The crisis taught us that we are capable of accountability and action

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By Howard Feldman

It was no doubt a crisis. News that the president was about to resign last week Thursday, filtered through to South Africans, who struggled to comprehend how the next few months would look. Each scenario appeared more concerning than the one prior, and although most accepted that the president needed to be held to a high moral standard, the alternatives within the ANC were less than ideal. Opposition parties rushed to assure the nation that there was another way, and that the country was not about to slide back into the hands of the more corrupt.

Many were unconvinced.

The need for information insatiable. As a result, live trackers popped up on many local news outlets so that consumers of news could receive a minute-by-minute updates of the events as they unfolded.

There was the overwhelming sense that once again South Africa was at the precipice and that the next few hours would determine our future.

Throughout the day, like many South Africans, I became more and more anxious. Which is why I decided to send myself an email that I thought I needed to read.

“Dear Howard.

There are days when anxiety is in the air. When it’s palpable and present. 

Today is one of them. The news that the President is likely to resign, is unnerving and no doubt adds to the discomfort that we are all feeling. 

It is worth remembering that a country is more than its president. It is a complex system with checks and balances that have proven over and over again to withstand political turmoil. 

Whether the president resigns or not, tomorrow will be Friday. We will wake up, make coffee, go to the radio station and have a laugh with listeners, family and friends.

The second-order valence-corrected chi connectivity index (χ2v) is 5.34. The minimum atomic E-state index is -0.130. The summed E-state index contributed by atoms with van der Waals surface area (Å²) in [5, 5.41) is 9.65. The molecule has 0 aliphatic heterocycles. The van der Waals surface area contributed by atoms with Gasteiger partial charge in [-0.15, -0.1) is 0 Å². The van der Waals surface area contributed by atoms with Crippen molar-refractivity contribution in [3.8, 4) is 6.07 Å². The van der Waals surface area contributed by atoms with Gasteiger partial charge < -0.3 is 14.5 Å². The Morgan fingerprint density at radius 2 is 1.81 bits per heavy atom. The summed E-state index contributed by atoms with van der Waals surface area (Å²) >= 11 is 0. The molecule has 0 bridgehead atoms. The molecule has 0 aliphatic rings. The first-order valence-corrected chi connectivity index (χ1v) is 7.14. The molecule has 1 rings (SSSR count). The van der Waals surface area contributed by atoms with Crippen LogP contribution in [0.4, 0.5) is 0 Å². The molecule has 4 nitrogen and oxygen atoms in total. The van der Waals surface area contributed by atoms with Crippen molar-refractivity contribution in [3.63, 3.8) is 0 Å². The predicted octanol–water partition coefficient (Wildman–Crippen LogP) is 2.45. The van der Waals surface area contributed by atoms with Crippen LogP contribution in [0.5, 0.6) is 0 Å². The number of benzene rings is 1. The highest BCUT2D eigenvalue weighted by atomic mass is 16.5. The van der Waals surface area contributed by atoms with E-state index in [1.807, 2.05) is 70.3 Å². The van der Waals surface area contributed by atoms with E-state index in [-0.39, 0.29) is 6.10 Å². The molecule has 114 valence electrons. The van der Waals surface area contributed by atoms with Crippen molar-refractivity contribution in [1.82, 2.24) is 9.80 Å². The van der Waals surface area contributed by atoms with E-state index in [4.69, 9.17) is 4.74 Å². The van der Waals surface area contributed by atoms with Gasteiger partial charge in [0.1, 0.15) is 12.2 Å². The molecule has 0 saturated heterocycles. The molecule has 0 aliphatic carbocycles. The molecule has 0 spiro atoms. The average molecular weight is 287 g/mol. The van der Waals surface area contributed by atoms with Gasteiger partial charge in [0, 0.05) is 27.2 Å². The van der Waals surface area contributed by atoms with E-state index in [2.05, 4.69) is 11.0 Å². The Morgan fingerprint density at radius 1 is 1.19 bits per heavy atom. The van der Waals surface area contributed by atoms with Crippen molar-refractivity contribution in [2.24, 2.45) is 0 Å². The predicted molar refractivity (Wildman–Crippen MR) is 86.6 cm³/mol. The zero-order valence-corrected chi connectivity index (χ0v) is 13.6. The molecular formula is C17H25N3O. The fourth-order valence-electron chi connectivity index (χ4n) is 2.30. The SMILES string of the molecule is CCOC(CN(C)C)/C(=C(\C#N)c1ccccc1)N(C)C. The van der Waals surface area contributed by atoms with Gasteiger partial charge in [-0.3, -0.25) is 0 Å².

We will be ok. Even if we are anxious. 

Regards, Howard.”

It is an unusual thing to do, but as a writer I am aware that I process my world and my emotions through words. In my defense, I didn’t respond to the email, because that would have been even more odd than sending myself one in the first place. Nor did I attach a “read receipt” because that would have been very irritating.

And then, just as we thought it was about to “get real”, the crisis seemed to avert itself. The anticipated resignation announcement was delayed while options were considered. The President, we were told, was convinced that he should not vacate office, that he should challenge the Section 89 report and was assured the support of the African National Congress. The tension eased, opposition parties became less vocal, and the “live trackers” receded to wherever it is they live when they are not updating us hourly. Which is both a good thing and a bad thing.

I couldn’t help but imagine if the sense of urgency exhibited last week at a time of political crisis could be applied to address some of the other challenges faced by the country. Imagine a live news update on the electricity crisis where South Africans were updated constantly on the execution of the plan to acquire new sources of supply … and where ministers were held to account for delivery. Imagine the pressure on the Minister of Police to account for an increase in crime and for him to be held to account for nonperformance. Or live updates linked to unemployment figures as well as job creation where the finance of minister is expected to justify results.

Imagine opposition parties stepping forward with a vision not simply of a country without an ANC leadership, but with a material plan to take South Africa forward. And whereas I am not suggesting that they don’t have either a vision or a plan, I often wonder if the focus is too much on the ANC and their failures and not enough on the alternatives.

After all, South Africans hardly need to be reminded that they have been let down by the ruling party. Most days they are reminded of that in two-hour intervals when visited by the darkness of loadshedding.

There is a well-known aphorism that one should never let good crises go to waste. Whereas some might suggest that the current crisis should have resulted in the end of a Ramaphosa presidency, for me it is about demanding immediacy, accountability and action.

If the crisis taught us anything, it is that we are capable of it.